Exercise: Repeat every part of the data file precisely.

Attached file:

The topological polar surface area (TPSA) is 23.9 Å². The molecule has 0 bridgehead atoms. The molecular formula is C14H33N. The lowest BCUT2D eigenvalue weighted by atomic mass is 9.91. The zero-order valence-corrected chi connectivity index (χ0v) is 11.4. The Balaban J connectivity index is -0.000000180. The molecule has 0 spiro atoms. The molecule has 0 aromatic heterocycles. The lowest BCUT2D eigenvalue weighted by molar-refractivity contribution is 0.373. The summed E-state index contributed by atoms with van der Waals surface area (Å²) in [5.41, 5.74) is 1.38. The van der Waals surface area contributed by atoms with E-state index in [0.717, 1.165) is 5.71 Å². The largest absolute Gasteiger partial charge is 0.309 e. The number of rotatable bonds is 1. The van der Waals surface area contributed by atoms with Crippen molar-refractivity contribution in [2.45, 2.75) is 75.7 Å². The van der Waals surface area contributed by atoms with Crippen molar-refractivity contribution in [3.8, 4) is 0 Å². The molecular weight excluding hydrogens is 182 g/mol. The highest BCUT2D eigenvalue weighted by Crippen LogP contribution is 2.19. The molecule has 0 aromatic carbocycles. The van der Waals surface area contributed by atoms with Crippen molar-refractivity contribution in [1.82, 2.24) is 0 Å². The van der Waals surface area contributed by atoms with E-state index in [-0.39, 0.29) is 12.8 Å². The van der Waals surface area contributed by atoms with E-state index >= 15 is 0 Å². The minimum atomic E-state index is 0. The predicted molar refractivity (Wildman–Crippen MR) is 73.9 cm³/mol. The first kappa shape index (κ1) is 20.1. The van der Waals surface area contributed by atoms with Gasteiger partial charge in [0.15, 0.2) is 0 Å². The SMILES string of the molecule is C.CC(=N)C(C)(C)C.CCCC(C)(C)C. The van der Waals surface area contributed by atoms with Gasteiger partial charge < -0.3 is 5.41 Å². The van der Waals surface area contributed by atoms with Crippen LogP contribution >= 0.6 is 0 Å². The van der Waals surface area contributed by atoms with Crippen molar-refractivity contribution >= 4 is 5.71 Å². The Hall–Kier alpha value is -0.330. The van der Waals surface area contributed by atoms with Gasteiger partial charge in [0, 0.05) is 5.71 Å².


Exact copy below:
The topological polar surface area (TPSA) is 23.9 Å². The molecule has 0 bridgehead atoms. The molecular formula is C14H33N. The lowest BCUT2D eigenvalue weighted by atomic mass is 9.91. The zero-order valence-corrected chi connectivity index (χ0v) is 11.4. The Balaban J connectivity index is -0.000000180. The molecule has 0 spiro atoms. The molecule has 0 aromatic heterocycles. The lowest BCUT2D eigenvalue weighted by molar-refractivity contribution is 0.373. The summed E-state index contributed by atoms with van der Waals surface area (Å²) in [5.41, 5.74) is 1.38. The van der Waals surface area contributed by atoms with E-state index in [0.717, 1.165) is 5.71 Å². The largest absolute Gasteiger partial charge is 0.309 e. The number of rotatable bonds is 1. The van der Waals surface area contributed by atoms with Crippen molar-refractivity contribution in [2.45, 2.75) is 75.7 Å². The van der Waals surface area contributed by atoms with Crippen molar-refractivity contribution in [3.8, 4) is 0 Å². The molecular weight excluding hydrogens is 182 g/mol. The highest BCUT2D eigenvalue weighted by Crippen LogP contribution is 2.19. The molecule has 0 aromatic carbocycles. The van der Waals surface area contributed by atoms with Crippen molar-refractivity contribution in [1.82, 2.24) is 0 Å². The van der Waals surface area contributed by atoms with E-state index in [-0.39, 0.29) is 12.8 Å². The van der Waals surface area contributed by atoms with E-state index >= 15 is 0 Å². The minimum atomic E-state index is 0. The predicted molar refractivity (Wildman–Crippen MR) is 73.9 cm³/mol. The first kappa shape index (κ1) is 20.1. The van der Waals surface area contributed by atoms with Gasteiger partial charge in [0.15, 0.2) is 0 Å². The SMILES string of the molecule is C.CC(=N)C(C)(C)C.CCCC(C)(C)C. The van der Waals surface area contributed by atoms with Gasteiger partial charge < -0.3 is 5.41 Å². The van der Waals surface area contributed by atoms with Crippen LogP contribution >= 0.6 is 0 Å². The van der Waals surface area contributed by atoms with Crippen molar-refractivity contribution >= 4 is 5.71 Å². The Hall–Kier alpha value is -0.330. The van der Waals surface area contributed by atoms with Gasteiger partial charge in [0, 0.05) is 5.71 Å².